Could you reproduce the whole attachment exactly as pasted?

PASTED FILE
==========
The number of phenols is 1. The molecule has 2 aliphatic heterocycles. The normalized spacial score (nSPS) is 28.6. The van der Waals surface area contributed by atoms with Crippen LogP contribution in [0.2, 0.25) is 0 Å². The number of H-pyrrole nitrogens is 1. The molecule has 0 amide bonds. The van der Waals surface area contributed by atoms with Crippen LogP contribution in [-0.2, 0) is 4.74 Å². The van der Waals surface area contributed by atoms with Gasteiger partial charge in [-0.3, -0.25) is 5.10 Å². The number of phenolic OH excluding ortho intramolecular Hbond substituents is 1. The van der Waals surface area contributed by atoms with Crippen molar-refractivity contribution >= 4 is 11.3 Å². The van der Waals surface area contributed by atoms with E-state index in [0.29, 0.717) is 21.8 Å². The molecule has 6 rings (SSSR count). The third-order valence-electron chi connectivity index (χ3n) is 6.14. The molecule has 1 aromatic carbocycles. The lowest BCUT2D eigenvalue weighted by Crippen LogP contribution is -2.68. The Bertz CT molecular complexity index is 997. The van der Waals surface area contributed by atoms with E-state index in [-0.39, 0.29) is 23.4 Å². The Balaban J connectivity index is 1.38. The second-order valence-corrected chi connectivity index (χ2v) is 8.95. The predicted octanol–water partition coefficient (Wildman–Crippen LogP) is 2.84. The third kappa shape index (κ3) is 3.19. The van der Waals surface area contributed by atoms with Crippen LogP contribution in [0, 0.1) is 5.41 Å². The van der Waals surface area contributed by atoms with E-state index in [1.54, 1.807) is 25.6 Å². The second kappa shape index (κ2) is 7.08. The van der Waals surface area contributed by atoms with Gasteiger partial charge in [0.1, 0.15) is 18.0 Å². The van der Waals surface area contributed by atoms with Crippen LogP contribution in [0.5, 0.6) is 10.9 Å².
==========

The number of phenols is 1. The molecule has 2 aliphatic heterocycles. The normalized spacial score (nSPS) is 28.6. The van der Waals surface area contributed by atoms with Crippen LogP contribution in [0.2, 0.25) is 0 Å². The number of H-pyrrole nitrogens is 1. The molecule has 0 amide bonds. The van der Waals surface area contributed by atoms with Crippen LogP contribution in [-0.2, 0) is 4.74 Å². The van der Waals surface area contributed by atoms with Gasteiger partial charge in [-0.3, -0.25) is 5.10 Å². The number of phenolic OH excluding ortho intramolecular Hbond substituents is 1. The van der Waals surface area contributed by atoms with Crippen molar-refractivity contribution >= 4 is 11.3 Å². The van der Waals surface area contributed by atoms with E-state index in [0.29, 0.717) is 21.8 Å². The molecule has 6 rings (SSSR count). The third-order valence-electron chi connectivity index (χ3n) is 6.14. The molecule has 1 aromatic carbocycles. The lowest BCUT2D eigenvalue weighted by Crippen LogP contribution is -2.68. The Bertz CT molecular complexity index is 997. The van der Waals surface area contributed by atoms with E-state index in [-0.39, 0.29) is 23.4 Å². The Balaban J connectivity index is 1.38. The second-order valence-corrected chi connectivity index (χ2v) is 8.95. The predicted octanol–water partition coefficient (Wildman–Crippen LogP) is 2.84. The third kappa shape index (κ3) is 3.19. The van der Waals surface area contributed by atoms with Crippen LogP contribution in [0, 0.1) is 5.41 Å². The van der Waals surface area contributed by atoms with E-state index in [1.54, 1.807) is 25.6 Å². The second kappa shape index (κ2) is 7.08. The van der Waals surface area contributed by atoms with Gasteiger partial charge in [0.1, 0.15) is 18.0 Å². The van der Waals surface area contributed by atoms with Crippen LogP contribution in [0.5, 0.6) is 10.9 Å².